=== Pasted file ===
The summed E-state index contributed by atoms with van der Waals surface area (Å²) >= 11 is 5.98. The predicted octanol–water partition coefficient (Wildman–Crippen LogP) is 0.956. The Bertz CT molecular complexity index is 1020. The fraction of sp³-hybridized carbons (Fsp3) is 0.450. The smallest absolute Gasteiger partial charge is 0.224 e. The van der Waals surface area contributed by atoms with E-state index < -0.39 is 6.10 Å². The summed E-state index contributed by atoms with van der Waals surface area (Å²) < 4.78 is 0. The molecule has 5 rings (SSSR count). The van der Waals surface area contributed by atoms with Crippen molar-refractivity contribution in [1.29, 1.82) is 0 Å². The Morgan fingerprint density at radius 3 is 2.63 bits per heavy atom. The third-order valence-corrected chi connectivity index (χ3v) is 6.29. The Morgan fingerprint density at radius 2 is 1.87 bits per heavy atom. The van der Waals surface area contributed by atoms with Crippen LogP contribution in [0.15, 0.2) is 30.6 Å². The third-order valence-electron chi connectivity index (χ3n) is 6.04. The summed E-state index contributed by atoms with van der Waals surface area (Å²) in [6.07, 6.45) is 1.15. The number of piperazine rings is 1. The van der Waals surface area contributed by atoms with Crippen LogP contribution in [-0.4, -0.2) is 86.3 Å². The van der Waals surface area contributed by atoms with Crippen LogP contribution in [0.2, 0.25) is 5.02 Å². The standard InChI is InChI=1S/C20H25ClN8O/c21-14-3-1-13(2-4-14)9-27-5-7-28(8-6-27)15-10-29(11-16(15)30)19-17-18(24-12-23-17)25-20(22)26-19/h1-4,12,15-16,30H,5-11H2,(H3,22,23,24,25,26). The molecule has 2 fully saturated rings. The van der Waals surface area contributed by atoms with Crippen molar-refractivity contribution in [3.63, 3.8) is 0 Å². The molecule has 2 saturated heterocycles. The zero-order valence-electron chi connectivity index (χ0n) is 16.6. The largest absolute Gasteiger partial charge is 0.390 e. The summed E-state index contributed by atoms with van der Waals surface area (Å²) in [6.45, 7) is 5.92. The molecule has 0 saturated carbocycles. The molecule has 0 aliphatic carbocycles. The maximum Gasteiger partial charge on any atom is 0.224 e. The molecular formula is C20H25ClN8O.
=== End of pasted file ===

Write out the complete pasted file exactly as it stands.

The summed E-state index contributed by atoms with van der Waals surface area (Å²) >= 11 is 5.98. The predicted octanol–water partition coefficient (Wildman–Crippen LogP) is 0.956. The Bertz CT molecular complexity index is 1020. The fraction of sp³-hybridized carbons (Fsp3) is 0.450. The smallest absolute Gasteiger partial charge is 0.224 e. The van der Waals surface area contributed by atoms with E-state index < -0.39 is 6.10 Å². The summed E-state index contributed by atoms with van der Waals surface area (Å²) < 4.78 is 0. The molecule has 5 rings (SSSR count). The van der Waals surface area contributed by atoms with Crippen molar-refractivity contribution in [1.29, 1.82) is 0 Å². The Morgan fingerprint density at radius 3 is 2.63 bits per heavy atom. The third-order valence-corrected chi connectivity index (χ3v) is 6.29. The Morgan fingerprint density at radius 2 is 1.87 bits per heavy atom. The van der Waals surface area contributed by atoms with Crippen LogP contribution in [0.15, 0.2) is 30.6 Å². The third-order valence-electron chi connectivity index (χ3n) is 6.04. The summed E-state index contributed by atoms with van der Waals surface area (Å²) in [6.07, 6.45) is 1.15. The number of piperazine rings is 1. The van der Waals surface area contributed by atoms with Crippen LogP contribution in [-0.4, -0.2) is 86.3 Å². The van der Waals surface area contributed by atoms with Crippen LogP contribution in [0.2, 0.25) is 5.02 Å². The standard InChI is InChI=1S/C20H25ClN8O/c21-14-3-1-13(2-4-14)9-27-5-7-28(8-6-27)15-10-29(11-16(15)30)19-17-18(24-12-23-17)25-20(22)26-19/h1-4,12,15-16,30H,5-11H2,(H3,22,23,24,25,26). The molecule has 2 fully saturated rings. The van der Waals surface area contributed by atoms with Crippen molar-refractivity contribution in [3.63, 3.8) is 0 Å². The molecule has 2 saturated heterocycles. The zero-order valence-electron chi connectivity index (χ0n) is 16.6. The largest absolute Gasteiger partial charge is 0.390 e. The summed E-state index contributed by atoms with van der Waals surface area (Å²) in [6.45, 7) is 5.92. The molecule has 0 saturated carbocycles. The molecule has 0 aliphatic carbocycles. The maximum Gasteiger partial charge on any atom is 0.224 e. The molecular formula is C20H25ClN8O.